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Review: Citrix XenApp Fundamentals 3

The XenApp (XA) brand was a name change that continues the Citrix Presentation Server (CPS) product line. CPS 4.5 for Server 2003 ended and XenApp 5 for Server 2008 x86 began. Citrix has recently released XA 6 which is 64-bit and designed to run on Server 2008 R2. Citrix Essentials, the scaled down SMB product, was renamed to Citrix Fundamentals (XAF). XAF is akin to XA 5 functionally for all intensive purposes. XenApp 5 and 6 come in Advanced, Enterprise, and Platinum flavors, each unlocking different features.

XAF is targeted for small to medium enterprises that need only a maximum of 75 named users. That is the main drawback, concurrent licensing is not available on this platform. The idea is simplicity and XAF achieves that goal handily while providing a full XA experience. When installing XAF you are presented with 2 installation types: application or DMZ (secure gateway). The intended design is for the Secure Gateway to sit in a firewalled DMZ (single-hop) and point to the application server sitting on the LAN inside.

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Installing the application server piece is incredibly simple with the installer taking care of everything including all prerequisites. Make sure to enable Remote Desktop Services prior to install with all licensing requirements taken care of.

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Once the “Set Up Server” wizard launches, you have a choice to configure a stand-alone server or a server group. Advanced mode can be enabled now or later which unlocks user profile management, load balancing, and server failover. The advanced features rely heavily upon Active Directory and currently only Server 2008 R1 functional-level domains are supported. The OU structure will be created in 2008 R2 domains but the advanced mode initialization will ultimately fail. Citrix is aware of the issue and says that we should see some kind of fix in 2-3 weeks.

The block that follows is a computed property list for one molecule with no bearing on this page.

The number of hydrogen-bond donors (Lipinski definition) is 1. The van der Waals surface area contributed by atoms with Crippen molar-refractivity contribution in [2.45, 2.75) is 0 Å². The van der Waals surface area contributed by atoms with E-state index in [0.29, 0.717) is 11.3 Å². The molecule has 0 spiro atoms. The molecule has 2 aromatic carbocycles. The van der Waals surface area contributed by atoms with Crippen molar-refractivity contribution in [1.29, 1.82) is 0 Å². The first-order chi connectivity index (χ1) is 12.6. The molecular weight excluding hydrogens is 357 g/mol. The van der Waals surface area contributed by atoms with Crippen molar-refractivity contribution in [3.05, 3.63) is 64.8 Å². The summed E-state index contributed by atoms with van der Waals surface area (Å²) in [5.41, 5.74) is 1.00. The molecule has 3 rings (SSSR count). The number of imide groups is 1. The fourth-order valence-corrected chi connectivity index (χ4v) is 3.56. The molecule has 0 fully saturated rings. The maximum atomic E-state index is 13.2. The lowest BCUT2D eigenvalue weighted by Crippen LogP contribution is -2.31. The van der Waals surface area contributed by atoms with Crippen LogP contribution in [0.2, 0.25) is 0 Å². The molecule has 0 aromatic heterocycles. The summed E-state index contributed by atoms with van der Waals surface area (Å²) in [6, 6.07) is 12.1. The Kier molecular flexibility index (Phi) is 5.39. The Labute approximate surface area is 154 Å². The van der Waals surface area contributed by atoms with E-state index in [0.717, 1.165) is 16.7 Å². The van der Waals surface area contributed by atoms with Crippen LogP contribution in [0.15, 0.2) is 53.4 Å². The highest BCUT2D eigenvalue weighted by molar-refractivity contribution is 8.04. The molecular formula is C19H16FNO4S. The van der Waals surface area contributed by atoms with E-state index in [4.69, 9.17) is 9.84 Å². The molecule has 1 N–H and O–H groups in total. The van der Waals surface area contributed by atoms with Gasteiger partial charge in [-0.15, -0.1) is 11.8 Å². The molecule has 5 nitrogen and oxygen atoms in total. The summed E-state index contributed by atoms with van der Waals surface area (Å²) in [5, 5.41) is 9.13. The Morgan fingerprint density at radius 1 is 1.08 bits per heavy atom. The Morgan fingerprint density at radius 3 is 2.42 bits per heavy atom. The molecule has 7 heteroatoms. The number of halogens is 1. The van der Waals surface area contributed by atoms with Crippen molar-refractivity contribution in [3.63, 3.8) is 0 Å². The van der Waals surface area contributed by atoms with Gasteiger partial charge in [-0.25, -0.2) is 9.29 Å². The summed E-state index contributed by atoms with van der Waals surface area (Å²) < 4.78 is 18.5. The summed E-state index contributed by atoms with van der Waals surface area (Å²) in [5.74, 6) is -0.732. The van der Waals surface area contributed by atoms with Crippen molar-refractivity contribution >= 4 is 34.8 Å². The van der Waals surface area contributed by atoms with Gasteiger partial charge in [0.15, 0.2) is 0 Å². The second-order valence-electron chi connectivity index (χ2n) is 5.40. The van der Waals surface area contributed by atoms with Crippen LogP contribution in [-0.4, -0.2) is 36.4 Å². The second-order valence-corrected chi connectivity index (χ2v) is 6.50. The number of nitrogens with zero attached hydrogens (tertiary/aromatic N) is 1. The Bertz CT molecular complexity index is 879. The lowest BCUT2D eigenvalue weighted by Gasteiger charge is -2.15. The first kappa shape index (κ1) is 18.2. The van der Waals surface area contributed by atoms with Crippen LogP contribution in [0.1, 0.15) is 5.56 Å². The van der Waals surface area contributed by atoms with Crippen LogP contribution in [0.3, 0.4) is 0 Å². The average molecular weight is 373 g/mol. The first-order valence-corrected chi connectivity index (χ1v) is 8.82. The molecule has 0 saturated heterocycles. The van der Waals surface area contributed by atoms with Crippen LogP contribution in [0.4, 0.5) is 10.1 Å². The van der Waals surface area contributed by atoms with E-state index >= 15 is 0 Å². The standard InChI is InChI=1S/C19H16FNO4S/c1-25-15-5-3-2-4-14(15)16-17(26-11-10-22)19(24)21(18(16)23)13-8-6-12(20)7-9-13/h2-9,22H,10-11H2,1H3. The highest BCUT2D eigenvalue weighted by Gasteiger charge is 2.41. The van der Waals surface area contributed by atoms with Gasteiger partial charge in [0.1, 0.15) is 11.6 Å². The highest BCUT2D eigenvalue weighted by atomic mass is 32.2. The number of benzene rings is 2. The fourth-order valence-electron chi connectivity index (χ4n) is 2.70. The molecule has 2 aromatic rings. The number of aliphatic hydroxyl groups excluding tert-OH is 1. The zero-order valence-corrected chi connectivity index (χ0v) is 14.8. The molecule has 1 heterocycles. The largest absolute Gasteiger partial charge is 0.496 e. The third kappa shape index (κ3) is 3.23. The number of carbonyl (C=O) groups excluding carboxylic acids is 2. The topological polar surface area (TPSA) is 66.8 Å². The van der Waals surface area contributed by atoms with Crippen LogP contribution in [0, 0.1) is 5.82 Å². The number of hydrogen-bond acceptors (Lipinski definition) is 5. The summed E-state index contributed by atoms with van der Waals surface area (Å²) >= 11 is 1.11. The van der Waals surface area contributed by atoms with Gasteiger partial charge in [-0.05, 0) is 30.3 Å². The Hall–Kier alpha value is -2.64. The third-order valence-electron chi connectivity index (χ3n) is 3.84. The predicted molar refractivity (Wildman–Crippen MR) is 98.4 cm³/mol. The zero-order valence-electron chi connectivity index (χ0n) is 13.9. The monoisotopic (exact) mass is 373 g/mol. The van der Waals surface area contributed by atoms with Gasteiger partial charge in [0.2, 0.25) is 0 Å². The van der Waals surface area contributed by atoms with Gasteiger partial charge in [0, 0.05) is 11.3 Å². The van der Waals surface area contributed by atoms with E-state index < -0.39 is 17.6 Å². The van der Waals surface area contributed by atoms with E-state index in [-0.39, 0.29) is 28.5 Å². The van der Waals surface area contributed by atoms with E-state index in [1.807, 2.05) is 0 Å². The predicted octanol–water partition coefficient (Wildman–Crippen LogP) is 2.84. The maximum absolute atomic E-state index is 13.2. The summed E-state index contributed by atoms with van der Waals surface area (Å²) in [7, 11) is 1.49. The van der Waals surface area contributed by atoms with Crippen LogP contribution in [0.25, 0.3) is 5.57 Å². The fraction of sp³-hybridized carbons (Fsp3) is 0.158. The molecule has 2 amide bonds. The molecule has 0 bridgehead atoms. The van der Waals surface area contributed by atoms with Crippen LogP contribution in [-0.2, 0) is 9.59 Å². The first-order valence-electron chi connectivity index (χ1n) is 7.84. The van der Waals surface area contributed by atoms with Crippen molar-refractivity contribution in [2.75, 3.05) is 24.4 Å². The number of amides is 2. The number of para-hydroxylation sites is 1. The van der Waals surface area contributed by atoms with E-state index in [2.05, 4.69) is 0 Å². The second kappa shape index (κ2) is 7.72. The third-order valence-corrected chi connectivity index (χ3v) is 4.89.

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Once setup completes, launch the Quick Start tool and add your license file. I am using evaluation licenses provided by Citrix for this trial.

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The Quick Start tool walks you through the steps to get your sever up and running, including publishing apps, linking up with the Secure Gateway (if you choose), publishing printers, and delegating administrative access. Application installations work just like any other terminal server install, start up “install app in TS-mode” and install. Then the application can be published, assigned to user groups/ servers, associated with file types, and appearance controlled. You can open the familiar Citrix Access Management console at any time to complete any of these tasks.

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Performance optimizations can be set at the farm or server levels and include Session Reliability, CPU/Memory Optimization, etc.

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The Web Interface is fully customizable providing options for authentication methods , secure access, and internal/external web site appearance.

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The External Access server portion (Secure Gateway) is even simpler. Again all requisite components are taken care of by setup.

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Once setup completes the Quick Start tools launches displaying the External Access options.